In the afternoon, we went with Pastor Navice, and 3 other Zambian pastors to visit with people in a village about 3 km outside of Serenje. This was a brand new experience for a few of us. It was amazing to talk about Jesus to hurting, yet receptive people, who are living in circumstances and family situations that for most of us are unfathomable. Today, the Lord used His church to put the Word of God into the ears and hands of people who desperately need hope. This need is universal. We all need it.
It gave us great joy and hope to see the same God at work in Nebraska and Iowa, also at work here. He is present and His work is being done by faithful men and women who are obedient with their time and energy to impact the lives of the people in Serenje.
~Molly Loneman

Saturday, April 18, 2009

The Trek to Serenje

It's been something of a whirlwind, but we are here safe and sound in Serenje, Zambia! We flew non-stop and overnight from Chicago to London. We were in London for a day, so we did some sight-seeing. The highlight for me was a tour of Westminster Abbey. As we were ready to leave, we came upon the burial place of David Livingstone, a British missionary to Zambia in, I believe, the 19th century. His last words were written there. He said of Africa, "All I can add in my solitude, is, may heaven and rich blessing come down on everyone, American, English, or Turk who will help heal this open sore of the world." Reading that quote was the highlight of London for me, because that is precisely, in some small way, what our group is trying to do.

We then flew non-stop and overnight from London to Lusaka, the capital of Zambia, arriving around 6:30 AM Zambian time. After some shopping in Lusaka, we headed out on our overland trek to Serenje in a van loaded with seven people, 14 bags of checked luggage, and various pieces of carry-on luggage! Six hours later, we arrived - tired but so grateful to God to be here at last.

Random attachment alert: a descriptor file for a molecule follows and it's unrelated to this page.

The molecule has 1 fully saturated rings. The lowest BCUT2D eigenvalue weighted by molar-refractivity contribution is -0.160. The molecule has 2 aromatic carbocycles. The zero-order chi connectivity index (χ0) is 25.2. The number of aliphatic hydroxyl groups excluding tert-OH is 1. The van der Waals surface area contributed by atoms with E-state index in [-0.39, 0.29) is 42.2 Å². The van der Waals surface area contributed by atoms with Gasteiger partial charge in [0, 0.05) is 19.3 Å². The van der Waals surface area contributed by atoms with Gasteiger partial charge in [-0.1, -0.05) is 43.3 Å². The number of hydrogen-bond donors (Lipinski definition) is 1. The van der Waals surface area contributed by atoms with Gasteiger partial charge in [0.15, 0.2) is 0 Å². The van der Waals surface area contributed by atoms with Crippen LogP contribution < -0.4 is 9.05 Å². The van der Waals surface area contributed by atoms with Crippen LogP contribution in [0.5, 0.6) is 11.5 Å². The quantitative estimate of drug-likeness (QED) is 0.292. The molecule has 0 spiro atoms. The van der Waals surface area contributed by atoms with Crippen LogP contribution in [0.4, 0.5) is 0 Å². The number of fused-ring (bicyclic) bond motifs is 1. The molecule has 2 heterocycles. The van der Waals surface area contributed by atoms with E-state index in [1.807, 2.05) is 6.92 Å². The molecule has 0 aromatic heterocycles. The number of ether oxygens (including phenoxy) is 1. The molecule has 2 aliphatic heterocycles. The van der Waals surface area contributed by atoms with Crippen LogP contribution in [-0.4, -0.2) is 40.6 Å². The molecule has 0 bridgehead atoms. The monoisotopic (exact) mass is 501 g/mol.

Yesterday, which was Friday, we toured the Hope Center - the orphan care center that Brookside is building in partnership with Cornerstone Church in Ames, Iowa. We had seen pictures, but nothing could prepare us for the overwhelming experience of seeing the nearly completed campus. There is an all-purpose building, a bathhouse, a storage shed, and a guest house. There is a large area dedicated to farming a number of different plants: corn, watermelon, peanuts, sweet potatoes, and more. Eventually these plants will feed the orphans and there may even be enough to sell locally. We met Pastor Novice, whose vision began this whole endeavor, and it was truly a privilege to meet a man so humble and fully devoted to the cause of Christ.

In the afternoon, we visited a nearby waterfall called Kundalilla Falls...a beautiful sight. Some hiked farther than others. (O.k., I didn't make it all the way down the canyon!) But we all greatly enjoyed the trip.
This morning we participated in a food distribution for about 50 orphans. Each child was given a 25 kilo bag of "mealy meal" (ground corn) and a plastic shopping bag of dried minnows. It was an emotional experience watching these precious children be so grateful for so little. The girls curtsied, and they were all smiling and laughing.
We met the twenty or so children that our church has sent back to school. I may have mentioned this before, but it costs about $100 a year for tuition, books and uniforms to send a child to school for a year. We also learned that there are still ten more orphans whose school year has not been funded. It is my prayer that they, too, will be able to go to school very soon.
This afternoon we are going to do some door-to-door evangelism, which will stretch all of us, I think, but we are looking forward to it. And tonight we will have the treat of eating at the house of Pastor Novice and his wife Ketty.